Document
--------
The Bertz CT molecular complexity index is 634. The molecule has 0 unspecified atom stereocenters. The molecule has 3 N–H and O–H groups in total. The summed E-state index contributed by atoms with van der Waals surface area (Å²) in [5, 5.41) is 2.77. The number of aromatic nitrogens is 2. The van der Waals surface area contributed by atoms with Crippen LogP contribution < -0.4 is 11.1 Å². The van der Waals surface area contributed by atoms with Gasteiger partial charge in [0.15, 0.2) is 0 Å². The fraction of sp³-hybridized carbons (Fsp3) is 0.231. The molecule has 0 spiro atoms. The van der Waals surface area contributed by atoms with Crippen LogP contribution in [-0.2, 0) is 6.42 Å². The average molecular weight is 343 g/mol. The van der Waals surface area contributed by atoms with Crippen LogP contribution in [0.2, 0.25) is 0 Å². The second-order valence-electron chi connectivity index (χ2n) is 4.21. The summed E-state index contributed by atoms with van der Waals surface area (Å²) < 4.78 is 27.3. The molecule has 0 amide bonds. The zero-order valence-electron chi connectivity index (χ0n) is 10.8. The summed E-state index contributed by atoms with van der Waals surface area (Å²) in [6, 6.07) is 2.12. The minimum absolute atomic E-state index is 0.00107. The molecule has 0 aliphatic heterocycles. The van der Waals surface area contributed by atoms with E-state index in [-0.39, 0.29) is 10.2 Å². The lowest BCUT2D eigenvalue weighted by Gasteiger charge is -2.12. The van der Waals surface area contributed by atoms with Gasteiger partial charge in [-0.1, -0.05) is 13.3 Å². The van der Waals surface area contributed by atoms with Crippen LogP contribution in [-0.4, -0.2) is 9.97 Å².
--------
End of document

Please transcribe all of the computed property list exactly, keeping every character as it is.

The Bertz CT molecular complexity index is 634. The molecule has 0 unspecified atom stereocenters. The molecule has 3 N–H and O–H groups in total. The summed E-state index contributed by atoms with van der Waals surface area (Å²) in [5, 5.41) is 2.77. The number of aromatic nitrogens is 2. The van der Waals surface area contributed by atoms with Crippen LogP contribution < -0.4 is 11.1 Å². The van der Waals surface area contributed by atoms with Gasteiger partial charge in [0.15, 0.2) is 0 Å². The fraction of sp³-hybridized carbons (Fsp3) is 0.231. The molecule has 0 spiro atoms. The van der Waals surface area contributed by atoms with Crippen LogP contribution in [-0.2, 0) is 6.42 Å². The average molecular weight is 343 g/mol. The van der Waals surface area contributed by atoms with Crippen LogP contribution in [0.2, 0.25) is 0 Å². The second-order valence-electron chi connectivity index (χ2n) is 4.21. The summed E-state index contributed by atoms with van der Waals surface area (Å²) < 4.78 is 27.3. The molecule has 0 amide bonds. The zero-order valence-electron chi connectivity index (χ0n) is 10.8. The summed E-state index contributed by atoms with van der Waals surface area (Å²) in [6, 6.07) is 2.12. The minimum absolute atomic E-state index is 0.00107. The molecule has 0 aliphatic heterocycles. The van der Waals surface area contributed by atoms with E-state index in [-0.39, 0.29) is 10.2 Å². The lowest BCUT2D eigenvalue weighted by Gasteiger charge is -2.12. The van der Waals surface area contributed by atoms with Gasteiger partial charge in [-0.1, -0.05) is 13.3 Å². The van der Waals surface area contributed by atoms with Crippen LogP contribution in [-0.4, -0.2) is 9.97 Å².